Jesse Wells said that when he bought a home in one of Leander’s public improvement districts, or PIDs, he was unaware of the costs.

“[The developer and Realtor] are doing a woefully poor job of communicating that PID cost to the point where it really wasn’t described to us as a buyer until two weeks before closing,” Wells said at a City Council meeting Aug. 16. “Two weeks before closing, it’s too late for anything.”

PIDs are a tool for developers to finance or reimburse the cost of public improvements, such as landscaping, sidewalks, roads, artwork, water facilities and more, according to Texas Local Government Code.

Homeowners within a PID pay annual installments until the established total assessment charge is paid off, according to Leander documents. The total assessments can range from $5,972.84-$25,678 per household and may be paid off early if homeowners decide to pay the remaining balance on their assessment in a lump sum rather than in yearly installments, according to city documents.

Unless paid off in a lump sum, PID payments continue for 30 years after the first assessment, Leander Finance Director Robert Powers said. Interest rates ranging from 4.125%-5.875% are accrued over that time, he said.

Leander City Council has approved three PIDs since 2014—Oak Creek, Deerbrooke and Crystal Springs. At a meeting Aug. 16, some council members indicated their uneasiness with the way PIDs are implemented after several residents said they were not properly informed of what they were buying into when they purchased their homes.

“City Council has expressed extreme dissatisfaction with the PIDs that are coming forth,” Leander City Council Member Andrea Navarrette said at the meeting. “It just sounds like they’re still not [informing residents]. There has got to be some kind of tool we as council can put in place to make [the developers] abide by.”

Council directed staff to speak with legal consultants about what measures could be implemented to require further notification of homebuyers when purchasing houses within PIDs.

As of Oct. 2, Powers said there have been no updates, but the city would continue to look for ways to improve communication among Realtors, builders and potential homebuyers.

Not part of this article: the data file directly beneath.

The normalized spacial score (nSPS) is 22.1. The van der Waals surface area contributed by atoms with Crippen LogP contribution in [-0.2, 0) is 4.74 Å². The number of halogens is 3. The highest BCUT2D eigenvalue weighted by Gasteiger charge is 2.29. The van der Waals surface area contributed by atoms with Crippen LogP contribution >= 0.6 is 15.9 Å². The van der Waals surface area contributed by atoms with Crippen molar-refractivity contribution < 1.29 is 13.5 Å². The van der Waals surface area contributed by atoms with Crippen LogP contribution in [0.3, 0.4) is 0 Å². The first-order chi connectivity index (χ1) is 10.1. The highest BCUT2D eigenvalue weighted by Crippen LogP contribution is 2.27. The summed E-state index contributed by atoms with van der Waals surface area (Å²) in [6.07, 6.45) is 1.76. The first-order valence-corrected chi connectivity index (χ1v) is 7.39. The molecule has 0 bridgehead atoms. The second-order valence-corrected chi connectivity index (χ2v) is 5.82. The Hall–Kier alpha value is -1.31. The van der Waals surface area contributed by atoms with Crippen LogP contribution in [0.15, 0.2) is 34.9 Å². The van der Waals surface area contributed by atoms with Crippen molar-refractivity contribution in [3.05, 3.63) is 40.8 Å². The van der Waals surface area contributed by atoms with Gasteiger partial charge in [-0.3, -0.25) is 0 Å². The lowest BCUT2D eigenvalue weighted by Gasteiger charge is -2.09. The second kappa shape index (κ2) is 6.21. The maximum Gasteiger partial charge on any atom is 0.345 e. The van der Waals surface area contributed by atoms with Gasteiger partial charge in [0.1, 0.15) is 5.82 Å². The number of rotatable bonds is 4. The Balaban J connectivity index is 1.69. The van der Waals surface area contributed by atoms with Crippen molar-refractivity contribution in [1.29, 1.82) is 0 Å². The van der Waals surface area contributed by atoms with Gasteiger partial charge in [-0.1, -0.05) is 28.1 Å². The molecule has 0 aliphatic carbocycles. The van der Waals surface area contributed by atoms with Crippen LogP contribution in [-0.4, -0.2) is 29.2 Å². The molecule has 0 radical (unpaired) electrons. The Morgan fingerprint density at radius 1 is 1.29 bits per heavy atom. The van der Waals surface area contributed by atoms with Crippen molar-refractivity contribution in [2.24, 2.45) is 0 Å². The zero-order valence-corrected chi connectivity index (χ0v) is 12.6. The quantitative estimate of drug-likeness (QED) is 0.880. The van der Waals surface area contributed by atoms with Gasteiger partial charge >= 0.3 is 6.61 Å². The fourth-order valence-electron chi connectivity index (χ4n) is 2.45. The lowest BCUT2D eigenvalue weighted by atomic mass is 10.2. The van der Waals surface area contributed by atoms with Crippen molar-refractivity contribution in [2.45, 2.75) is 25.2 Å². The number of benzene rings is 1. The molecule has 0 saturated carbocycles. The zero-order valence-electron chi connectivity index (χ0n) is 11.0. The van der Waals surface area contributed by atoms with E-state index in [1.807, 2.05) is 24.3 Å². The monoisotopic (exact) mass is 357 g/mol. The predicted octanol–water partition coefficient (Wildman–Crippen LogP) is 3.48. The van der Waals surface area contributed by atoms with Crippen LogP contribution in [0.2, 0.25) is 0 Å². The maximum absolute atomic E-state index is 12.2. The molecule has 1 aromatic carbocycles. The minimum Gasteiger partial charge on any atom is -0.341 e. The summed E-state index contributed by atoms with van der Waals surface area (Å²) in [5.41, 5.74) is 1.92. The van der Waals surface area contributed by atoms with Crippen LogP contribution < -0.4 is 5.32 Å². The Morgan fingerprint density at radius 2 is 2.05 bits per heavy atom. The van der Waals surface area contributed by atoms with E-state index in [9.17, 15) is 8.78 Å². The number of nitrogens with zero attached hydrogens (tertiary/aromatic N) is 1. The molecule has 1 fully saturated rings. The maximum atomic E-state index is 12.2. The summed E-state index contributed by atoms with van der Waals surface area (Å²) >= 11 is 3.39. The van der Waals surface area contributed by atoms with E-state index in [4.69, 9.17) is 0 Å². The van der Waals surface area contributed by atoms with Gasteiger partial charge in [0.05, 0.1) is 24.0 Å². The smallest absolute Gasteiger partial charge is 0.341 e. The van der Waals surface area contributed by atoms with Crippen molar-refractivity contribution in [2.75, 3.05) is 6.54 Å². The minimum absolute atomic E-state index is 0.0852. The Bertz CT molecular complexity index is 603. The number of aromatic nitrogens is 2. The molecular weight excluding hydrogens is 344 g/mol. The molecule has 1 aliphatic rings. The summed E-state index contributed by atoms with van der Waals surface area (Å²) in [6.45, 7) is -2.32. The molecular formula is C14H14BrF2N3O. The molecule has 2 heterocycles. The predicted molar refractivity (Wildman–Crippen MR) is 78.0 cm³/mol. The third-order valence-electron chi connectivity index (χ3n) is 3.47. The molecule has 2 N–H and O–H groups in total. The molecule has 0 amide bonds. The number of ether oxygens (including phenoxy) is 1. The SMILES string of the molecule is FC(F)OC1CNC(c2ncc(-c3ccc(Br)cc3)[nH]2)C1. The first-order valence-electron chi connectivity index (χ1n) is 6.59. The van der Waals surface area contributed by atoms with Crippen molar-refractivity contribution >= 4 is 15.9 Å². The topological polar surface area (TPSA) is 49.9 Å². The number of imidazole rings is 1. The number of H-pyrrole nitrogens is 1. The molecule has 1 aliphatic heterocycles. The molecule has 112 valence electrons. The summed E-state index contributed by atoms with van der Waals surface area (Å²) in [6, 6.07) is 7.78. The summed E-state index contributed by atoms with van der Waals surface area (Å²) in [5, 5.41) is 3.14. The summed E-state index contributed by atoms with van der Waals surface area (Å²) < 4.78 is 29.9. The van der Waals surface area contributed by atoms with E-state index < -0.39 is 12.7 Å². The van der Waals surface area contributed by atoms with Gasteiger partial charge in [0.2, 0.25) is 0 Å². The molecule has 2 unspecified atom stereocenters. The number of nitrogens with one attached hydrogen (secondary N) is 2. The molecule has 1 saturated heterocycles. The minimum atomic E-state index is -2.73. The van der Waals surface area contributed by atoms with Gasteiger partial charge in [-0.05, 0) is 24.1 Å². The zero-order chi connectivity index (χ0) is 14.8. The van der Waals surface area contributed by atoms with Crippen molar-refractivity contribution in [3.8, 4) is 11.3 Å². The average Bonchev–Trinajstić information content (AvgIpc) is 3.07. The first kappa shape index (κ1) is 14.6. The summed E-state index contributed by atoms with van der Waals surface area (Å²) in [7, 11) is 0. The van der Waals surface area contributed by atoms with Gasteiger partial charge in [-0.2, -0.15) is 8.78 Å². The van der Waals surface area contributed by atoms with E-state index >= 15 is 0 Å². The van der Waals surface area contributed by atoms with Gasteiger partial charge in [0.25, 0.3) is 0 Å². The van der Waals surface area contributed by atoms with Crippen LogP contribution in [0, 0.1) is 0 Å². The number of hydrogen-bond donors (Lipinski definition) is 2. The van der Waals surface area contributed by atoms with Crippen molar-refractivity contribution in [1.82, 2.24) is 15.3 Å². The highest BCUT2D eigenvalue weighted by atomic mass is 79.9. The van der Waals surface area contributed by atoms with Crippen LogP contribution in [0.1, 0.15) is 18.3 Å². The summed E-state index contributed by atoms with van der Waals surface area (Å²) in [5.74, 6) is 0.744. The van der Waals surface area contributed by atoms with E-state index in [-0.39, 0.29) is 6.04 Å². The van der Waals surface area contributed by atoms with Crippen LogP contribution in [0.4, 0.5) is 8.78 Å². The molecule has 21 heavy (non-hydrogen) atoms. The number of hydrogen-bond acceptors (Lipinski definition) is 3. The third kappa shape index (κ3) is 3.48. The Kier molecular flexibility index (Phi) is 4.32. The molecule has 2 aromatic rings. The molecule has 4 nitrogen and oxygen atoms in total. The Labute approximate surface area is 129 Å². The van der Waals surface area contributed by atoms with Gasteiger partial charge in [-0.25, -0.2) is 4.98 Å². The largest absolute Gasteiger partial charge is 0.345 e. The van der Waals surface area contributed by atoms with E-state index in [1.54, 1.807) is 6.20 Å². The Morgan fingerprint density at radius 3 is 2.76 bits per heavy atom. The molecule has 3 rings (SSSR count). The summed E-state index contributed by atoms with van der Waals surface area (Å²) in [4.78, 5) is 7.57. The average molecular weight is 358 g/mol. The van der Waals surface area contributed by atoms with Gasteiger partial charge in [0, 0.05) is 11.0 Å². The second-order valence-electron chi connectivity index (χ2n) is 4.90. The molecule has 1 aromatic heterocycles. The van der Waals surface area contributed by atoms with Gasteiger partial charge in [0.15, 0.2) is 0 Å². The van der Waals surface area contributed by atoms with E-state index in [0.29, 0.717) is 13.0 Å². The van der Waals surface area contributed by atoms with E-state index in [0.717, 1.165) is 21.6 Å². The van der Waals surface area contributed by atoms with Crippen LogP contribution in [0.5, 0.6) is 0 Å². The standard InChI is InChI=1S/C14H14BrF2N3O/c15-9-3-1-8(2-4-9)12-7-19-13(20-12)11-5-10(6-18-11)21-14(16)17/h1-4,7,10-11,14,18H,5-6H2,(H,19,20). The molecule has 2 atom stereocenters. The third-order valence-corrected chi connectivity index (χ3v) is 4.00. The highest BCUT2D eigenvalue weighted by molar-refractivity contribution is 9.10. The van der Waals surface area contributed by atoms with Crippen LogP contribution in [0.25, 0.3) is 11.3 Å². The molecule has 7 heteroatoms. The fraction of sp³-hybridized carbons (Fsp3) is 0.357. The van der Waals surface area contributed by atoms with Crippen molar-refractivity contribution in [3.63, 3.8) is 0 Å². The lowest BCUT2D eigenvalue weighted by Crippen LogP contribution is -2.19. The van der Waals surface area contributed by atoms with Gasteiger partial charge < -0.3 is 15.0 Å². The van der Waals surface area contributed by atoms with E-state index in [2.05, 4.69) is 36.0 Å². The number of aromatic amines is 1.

Patrick Bourne is a senior manager with Development Planning and Financing Group, a firm that assisted with the creation of all of Leander’s PIDs. He said many development projects are not feasible without a financing mechanism due to increased development requirements, homeowner expectations and infrastructure costs.

“One of the key reasons developers are attracted to PIDs is because PIDs provide low-interest, up-front construction financing for infrastructure costs,” Bourne said.

He said without PIDs developers need to seek high-cost equity financing, leading to delayed development, higher house prices and fewer amenities.

Leander’s first PID was Oak Creek, created in 2014. Deerbrooke’s PID was started in June 2017, followed by Crystal Springs’ PID in March this year, according to city documents.

In each case council approved an annual service and assessment plan that identifies the costs of projects within the PID. The city issues bonds to fund the public improvements and pays for those bonds and administrative costs by levying the annual installments from homeowners within the district, Powers said. He said the assessments are billed on a property owner’s tax bill by the Williamson County Tax Office.

“The developer starts the construction process building those improvements, and periodically, they ask for reimbursement,” Powers said. “If they’ve done what they said they’ve done, then we send a request to the trustee [a bank] to release payment to the developer from those bond funds.”